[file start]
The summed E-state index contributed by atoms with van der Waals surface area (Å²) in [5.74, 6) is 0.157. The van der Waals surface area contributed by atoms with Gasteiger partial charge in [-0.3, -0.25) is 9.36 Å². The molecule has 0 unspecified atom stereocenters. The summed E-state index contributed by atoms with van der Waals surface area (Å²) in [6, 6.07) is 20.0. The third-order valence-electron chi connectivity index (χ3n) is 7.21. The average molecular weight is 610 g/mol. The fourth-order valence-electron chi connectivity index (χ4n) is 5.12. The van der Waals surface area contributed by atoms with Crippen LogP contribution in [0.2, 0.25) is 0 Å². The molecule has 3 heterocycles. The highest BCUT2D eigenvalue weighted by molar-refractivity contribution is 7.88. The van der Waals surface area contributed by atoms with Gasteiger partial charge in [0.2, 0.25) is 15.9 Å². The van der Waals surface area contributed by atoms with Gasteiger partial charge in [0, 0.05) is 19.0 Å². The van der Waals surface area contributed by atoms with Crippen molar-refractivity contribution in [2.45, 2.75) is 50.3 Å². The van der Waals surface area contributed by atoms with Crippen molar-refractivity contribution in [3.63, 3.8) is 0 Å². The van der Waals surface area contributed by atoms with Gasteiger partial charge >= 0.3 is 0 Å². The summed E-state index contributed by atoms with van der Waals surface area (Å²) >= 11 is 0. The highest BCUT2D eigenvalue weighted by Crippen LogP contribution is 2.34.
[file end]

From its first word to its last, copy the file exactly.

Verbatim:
The summed E-state index contributed by atoms with van der Waals surface area (Å²) in [5.74, 6) is 0.157. The van der Waals surface area contributed by atoms with Gasteiger partial charge in [-0.3, -0.25) is 9.36 Å². The molecule has 0 unspecified atom stereocenters. The summed E-state index contributed by atoms with van der Waals surface area (Å²) in [6, 6.07) is 20.0. The third-order valence-electron chi connectivity index (χ3n) is 7.21. The average molecular weight is 610 g/mol. The fourth-order valence-electron chi connectivity index (χ4n) is 5.12. The van der Waals surface area contributed by atoms with Crippen LogP contribution in [0.2, 0.25) is 0 Å². The molecule has 3 heterocycles. The highest BCUT2D eigenvalue weighted by molar-refractivity contribution is 7.88. The van der Waals surface area contributed by atoms with Gasteiger partial charge in [0.2, 0.25) is 15.9 Å². The van der Waals surface area contributed by atoms with Gasteiger partial charge in [0, 0.05) is 19.0 Å². The van der Waals surface area contributed by atoms with Crippen molar-refractivity contribution in [2.45, 2.75) is 50.3 Å². The van der Waals surface area contributed by atoms with Crippen molar-refractivity contribution in [3.63, 3.8) is 0 Å². The van der Waals surface area contributed by atoms with Gasteiger partial charge >= 0.3 is 0 Å². The summed E-state index contributed by atoms with van der Waals surface area (Å²) >= 11 is 0. The highest BCUT2D eigenvalue weighted by Crippen LogP contribution is 2.34.